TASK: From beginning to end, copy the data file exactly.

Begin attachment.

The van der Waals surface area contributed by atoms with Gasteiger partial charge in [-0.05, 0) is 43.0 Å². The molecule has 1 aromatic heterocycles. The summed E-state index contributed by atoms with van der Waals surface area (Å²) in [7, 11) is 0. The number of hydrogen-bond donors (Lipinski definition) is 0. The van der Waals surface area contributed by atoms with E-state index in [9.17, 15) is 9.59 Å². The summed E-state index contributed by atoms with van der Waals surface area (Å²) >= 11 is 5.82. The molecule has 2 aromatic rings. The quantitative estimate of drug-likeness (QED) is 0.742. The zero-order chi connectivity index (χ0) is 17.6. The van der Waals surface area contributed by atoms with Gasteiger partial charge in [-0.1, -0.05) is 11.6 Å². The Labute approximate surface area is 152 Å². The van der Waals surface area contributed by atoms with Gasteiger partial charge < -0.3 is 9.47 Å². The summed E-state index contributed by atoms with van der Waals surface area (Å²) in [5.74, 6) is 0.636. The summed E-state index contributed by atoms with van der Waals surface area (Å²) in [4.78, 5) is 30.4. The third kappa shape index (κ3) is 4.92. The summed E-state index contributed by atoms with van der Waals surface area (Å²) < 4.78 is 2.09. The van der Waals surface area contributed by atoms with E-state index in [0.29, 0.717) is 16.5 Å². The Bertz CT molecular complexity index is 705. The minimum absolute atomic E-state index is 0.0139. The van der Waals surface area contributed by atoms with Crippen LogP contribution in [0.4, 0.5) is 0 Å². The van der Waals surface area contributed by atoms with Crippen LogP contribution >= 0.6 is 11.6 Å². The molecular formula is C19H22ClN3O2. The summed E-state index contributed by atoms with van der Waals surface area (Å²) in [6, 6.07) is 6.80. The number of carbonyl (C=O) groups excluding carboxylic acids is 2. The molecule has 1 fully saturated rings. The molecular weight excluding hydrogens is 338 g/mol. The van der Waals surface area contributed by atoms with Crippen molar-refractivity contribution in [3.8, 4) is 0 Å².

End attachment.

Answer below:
The van der Waals surface area contributed by atoms with Gasteiger partial charge in [-0.05, 0) is 43.0 Å². The molecule has 1 aromatic heterocycles. The summed E-state index contributed by atoms with van der Waals surface area (Å²) in [7, 11) is 0. The number of hydrogen-bond donors (Lipinski definition) is 0. The van der Waals surface area contributed by atoms with E-state index in [9.17, 15) is 9.59 Å². The summed E-state index contributed by atoms with van der Waals surface area (Å²) >= 11 is 5.82. The molecule has 2 aromatic rings. The quantitative estimate of drug-likeness (QED) is 0.742. The zero-order chi connectivity index (χ0) is 17.6. The van der Waals surface area contributed by atoms with Gasteiger partial charge in [-0.1, -0.05) is 11.6 Å². The Labute approximate surface area is 152 Å². The van der Waals surface area contributed by atoms with Gasteiger partial charge < -0.3 is 9.47 Å². The summed E-state index contributed by atoms with van der Waals surface area (Å²) in [5.74, 6) is 0.636. The summed E-state index contributed by atoms with van der Waals surface area (Å²) in [4.78, 5) is 30.4. The third kappa shape index (κ3) is 4.92. The summed E-state index contributed by atoms with van der Waals surface area (Å²) < 4.78 is 2.09. The van der Waals surface area contributed by atoms with E-state index in [0.29, 0.717) is 16.5 Å². The Bertz CT molecular complexity index is 705. The minimum absolute atomic E-state index is 0.0139. The van der Waals surface area contributed by atoms with Crippen LogP contribution in [0.4, 0.5) is 0 Å². The van der Waals surface area contributed by atoms with Crippen LogP contribution >= 0.6 is 11.6 Å². The molecular formula is C19H22ClN3O2. The summed E-state index contributed by atoms with van der Waals surface area (Å²) in [6, 6.07) is 6.80. The number of carbonyl (C=O) groups excluding carboxylic acids is 2. The molecule has 1 fully saturated rings. The molecular weight excluding hydrogens is 338 g/mol. The van der Waals surface area contributed by atoms with Crippen molar-refractivity contribution in [3.8, 4) is 0 Å².